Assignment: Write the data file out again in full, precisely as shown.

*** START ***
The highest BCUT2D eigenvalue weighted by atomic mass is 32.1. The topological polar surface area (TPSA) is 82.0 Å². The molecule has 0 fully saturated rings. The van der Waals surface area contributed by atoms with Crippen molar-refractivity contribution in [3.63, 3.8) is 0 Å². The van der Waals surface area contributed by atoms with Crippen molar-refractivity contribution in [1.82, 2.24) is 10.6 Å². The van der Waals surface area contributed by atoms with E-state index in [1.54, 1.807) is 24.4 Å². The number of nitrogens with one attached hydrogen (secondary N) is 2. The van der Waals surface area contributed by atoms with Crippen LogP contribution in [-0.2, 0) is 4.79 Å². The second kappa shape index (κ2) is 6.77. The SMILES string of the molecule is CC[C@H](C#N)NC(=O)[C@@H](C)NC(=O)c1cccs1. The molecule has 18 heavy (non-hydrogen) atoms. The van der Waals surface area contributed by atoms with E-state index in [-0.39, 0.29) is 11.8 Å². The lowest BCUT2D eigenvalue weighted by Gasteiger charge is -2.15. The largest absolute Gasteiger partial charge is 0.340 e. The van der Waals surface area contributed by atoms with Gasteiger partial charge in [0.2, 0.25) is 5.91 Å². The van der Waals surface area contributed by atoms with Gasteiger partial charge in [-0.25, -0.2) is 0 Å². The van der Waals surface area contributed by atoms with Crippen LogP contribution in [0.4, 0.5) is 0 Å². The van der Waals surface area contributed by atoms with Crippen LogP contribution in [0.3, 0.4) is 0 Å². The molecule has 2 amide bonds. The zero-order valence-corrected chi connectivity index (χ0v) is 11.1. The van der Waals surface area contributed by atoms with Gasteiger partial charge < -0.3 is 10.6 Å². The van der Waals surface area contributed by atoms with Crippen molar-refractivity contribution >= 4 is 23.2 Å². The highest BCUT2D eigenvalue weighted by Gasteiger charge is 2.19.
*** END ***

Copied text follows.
The highest BCUT2D eigenvalue weighted by atomic mass is 32.1. The topological polar surface area (TPSA) is 82.0 Å². The molecule has 0 fully saturated rings. The van der Waals surface area contributed by atoms with Crippen molar-refractivity contribution in [3.63, 3.8) is 0 Å². The van der Waals surface area contributed by atoms with Crippen molar-refractivity contribution in [1.82, 2.24) is 10.6 Å². The van der Waals surface area contributed by atoms with E-state index in [1.54, 1.807) is 24.4 Å². The number of nitrogens with one attached hydrogen (secondary N) is 2. The van der Waals surface area contributed by atoms with Crippen LogP contribution in [-0.2, 0) is 4.79 Å². The second kappa shape index (κ2) is 6.77. The SMILES string of the molecule is CC[C@H](C#N)NC(=O)[C@@H](C)NC(=O)c1cccs1. The molecule has 18 heavy (non-hydrogen) atoms. The van der Waals surface area contributed by atoms with E-state index in [-0.39, 0.29) is 11.8 Å². The lowest BCUT2D eigenvalue weighted by Gasteiger charge is -2.15. The largest absolute Gasteiger partial charge is 0.340 e. The van der Waals surface area contributed by atoms with Gasteiger partial charge in [0.2, 0.25) is 5.91 Å². The van der Waals surface area contributed by atoms with Gasteiger partial charge in [-0.25, -0.2) is 0 Å². The van der Waals surface area contributed by atoms with Crippen LogP contribution in [0.4, 0.5) is 0 Å². The van der Waals surface area contributed by atoms with Crippen LogP contribution in [0.3, 0.4) is 0 Å². The molecule has 2 amide bonds. The zero-order valence-corrected chi connectivity index (χ0v) is 11.1. The van der Waals surface area contributed by atoms with Gasteiger partial charge < -0.3 is 10.6 Å². The van der Waals surface area contributed by atoms with Crippen molar-refractivity contribution >= 4 is 23.2 Å². The highest BCUT2D eigenvalue weighted by Gasteiger charge is 2.19.